- The Washington Times - Monday, April 16, 2018

The U.S. Army can now run artificial intelligence programs that allow facial recognition technology to work in the dark.

Thermal imaging coupled with A.I. technology in the hands of military researchers has resulted in a breakthrough reminiscent of the 1987’s action film “Predator.” Drs. Benjamin S. Riggan, Nathaniel J. Short and Shuowen “Sean” Hu of U.S. Army Research Laboratory developed algorithms that can discern a man’s identity using heat signatures.

“This technology enables matching between thermal face images and existing biometric face databases/watch lists that only contain visible face imagery,” Mr. Riggan, a research scientist, told ARL Public Affairs on Monday. “The technology provides a way for humans to visually compare visible and thermal facial imagery through thermal-to-visible face synthesis.”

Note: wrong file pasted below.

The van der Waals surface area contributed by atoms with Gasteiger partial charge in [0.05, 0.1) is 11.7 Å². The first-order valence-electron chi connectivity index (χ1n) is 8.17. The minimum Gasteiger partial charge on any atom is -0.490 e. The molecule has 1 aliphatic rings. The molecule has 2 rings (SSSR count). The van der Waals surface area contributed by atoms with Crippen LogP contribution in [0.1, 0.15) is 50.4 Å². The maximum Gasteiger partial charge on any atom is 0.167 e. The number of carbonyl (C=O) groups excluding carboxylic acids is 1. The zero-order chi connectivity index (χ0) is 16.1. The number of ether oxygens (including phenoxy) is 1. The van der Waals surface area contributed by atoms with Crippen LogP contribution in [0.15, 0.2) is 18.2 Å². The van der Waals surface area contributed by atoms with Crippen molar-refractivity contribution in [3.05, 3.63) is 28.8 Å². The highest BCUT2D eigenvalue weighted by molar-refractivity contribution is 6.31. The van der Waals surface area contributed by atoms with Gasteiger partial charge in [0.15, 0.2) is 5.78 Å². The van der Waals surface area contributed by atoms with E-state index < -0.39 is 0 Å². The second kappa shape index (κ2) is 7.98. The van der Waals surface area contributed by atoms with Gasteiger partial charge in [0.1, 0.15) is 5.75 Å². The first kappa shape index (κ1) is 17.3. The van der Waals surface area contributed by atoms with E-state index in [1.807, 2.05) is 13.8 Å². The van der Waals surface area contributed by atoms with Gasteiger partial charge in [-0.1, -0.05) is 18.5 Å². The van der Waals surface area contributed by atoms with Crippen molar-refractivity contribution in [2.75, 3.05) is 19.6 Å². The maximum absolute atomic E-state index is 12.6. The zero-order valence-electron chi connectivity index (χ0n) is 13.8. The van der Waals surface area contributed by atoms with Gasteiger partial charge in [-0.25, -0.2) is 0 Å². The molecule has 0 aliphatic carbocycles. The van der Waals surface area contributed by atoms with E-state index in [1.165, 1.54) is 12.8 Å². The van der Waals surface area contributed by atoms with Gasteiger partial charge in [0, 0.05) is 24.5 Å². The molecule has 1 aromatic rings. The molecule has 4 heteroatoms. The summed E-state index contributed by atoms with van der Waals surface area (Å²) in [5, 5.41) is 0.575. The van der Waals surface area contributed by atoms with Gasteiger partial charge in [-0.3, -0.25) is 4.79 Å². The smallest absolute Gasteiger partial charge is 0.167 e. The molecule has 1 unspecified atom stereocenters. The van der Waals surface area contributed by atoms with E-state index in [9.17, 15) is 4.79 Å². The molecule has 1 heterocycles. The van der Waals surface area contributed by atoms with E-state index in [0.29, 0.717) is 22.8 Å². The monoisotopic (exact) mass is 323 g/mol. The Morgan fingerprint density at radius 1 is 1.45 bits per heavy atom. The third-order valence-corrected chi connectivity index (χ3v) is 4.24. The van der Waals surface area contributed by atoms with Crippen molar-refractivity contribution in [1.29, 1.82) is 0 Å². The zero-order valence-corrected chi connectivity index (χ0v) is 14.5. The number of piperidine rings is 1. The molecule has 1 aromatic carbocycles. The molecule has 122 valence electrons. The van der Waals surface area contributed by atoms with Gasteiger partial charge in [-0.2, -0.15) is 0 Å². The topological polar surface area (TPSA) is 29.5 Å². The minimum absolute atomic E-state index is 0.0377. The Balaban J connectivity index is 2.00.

Details of the technological advancement were presented to researchers in March at the IEEE Winter Conference on Applications of Computer Vision, or WACV, in Lake Tahoe, Nevada.

“Researchers showcased a near real-time demonstration of this technology,” ARL reported. “The proof of concept demonstration included the use of a FLIR Boson 320 thermal camera and a laptop running the algorithm in near real-time. This demonstration showed the audience that a captured thermal image of a person can be used to produce a synthesized visible image [on site].”

Scientists overcame thermal-imaging obstacles with techniques used by “deep neural networks.”

“The fundamental approach is composed of two key parts: a non-linear regression model that maps a given thermal image into a corresponding visible latent representation and an optimization problem that projects the latent projection back into the image space,” ARL reported.


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